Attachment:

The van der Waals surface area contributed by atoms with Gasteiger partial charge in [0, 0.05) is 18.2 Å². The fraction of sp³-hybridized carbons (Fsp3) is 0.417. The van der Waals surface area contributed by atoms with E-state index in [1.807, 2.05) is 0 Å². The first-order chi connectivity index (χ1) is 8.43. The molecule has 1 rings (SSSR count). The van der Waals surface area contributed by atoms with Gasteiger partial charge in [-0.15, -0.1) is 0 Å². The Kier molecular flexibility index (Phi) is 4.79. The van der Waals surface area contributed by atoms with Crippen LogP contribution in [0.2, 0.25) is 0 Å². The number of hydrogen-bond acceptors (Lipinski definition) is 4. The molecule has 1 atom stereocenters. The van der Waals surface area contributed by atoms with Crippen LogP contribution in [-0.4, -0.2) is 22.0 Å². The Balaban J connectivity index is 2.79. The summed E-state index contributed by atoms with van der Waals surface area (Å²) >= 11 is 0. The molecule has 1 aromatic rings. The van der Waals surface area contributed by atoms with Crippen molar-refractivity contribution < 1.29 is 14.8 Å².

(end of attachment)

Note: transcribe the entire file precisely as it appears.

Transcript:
The van der Waals surface area contributed by atoms with Gasteiger partial charge in [0, 0.05) is 18.2 Å². The fraction of sp³-hybridized carbons (Fsp3) is 0.417. The van der Waals surface area contributed by atoms with E-state index in [1.807, 2.05) is 0 Å². The first-order chi connectivity index (χ1) is 8.43. The molecule has 1 rings (SSSR count). The van der Waals surface area contributed by atoms with Gasteiger partial charge in [-0.15, -0.1) is 0 Å². The Kier molecular flexibility index (Phi) is 4.79. The van der Waals surface area contributed by atoms with Crippen LogP contribution in [0.2, 0.25) is 0 Å². The number of hydrogen-bond acceptors (Lipinski definition) is 4. The molecule has 1 atom stereocenters. The van der Waals surface area contributed by atoms with Crippen LogP contribution in [-0.4, -0.2) is 22.0 Å². The Balaban J connectivity index is 2.79. The summed E-state index contributed by atoms with van der Waals surface area (Å²) >= 11 is 0. The molecule has 1 aromatic rings. The van der Waals surface area contributed by atoms with Crippen molar-refractivity contribution < 1.29 is 14.8 Å².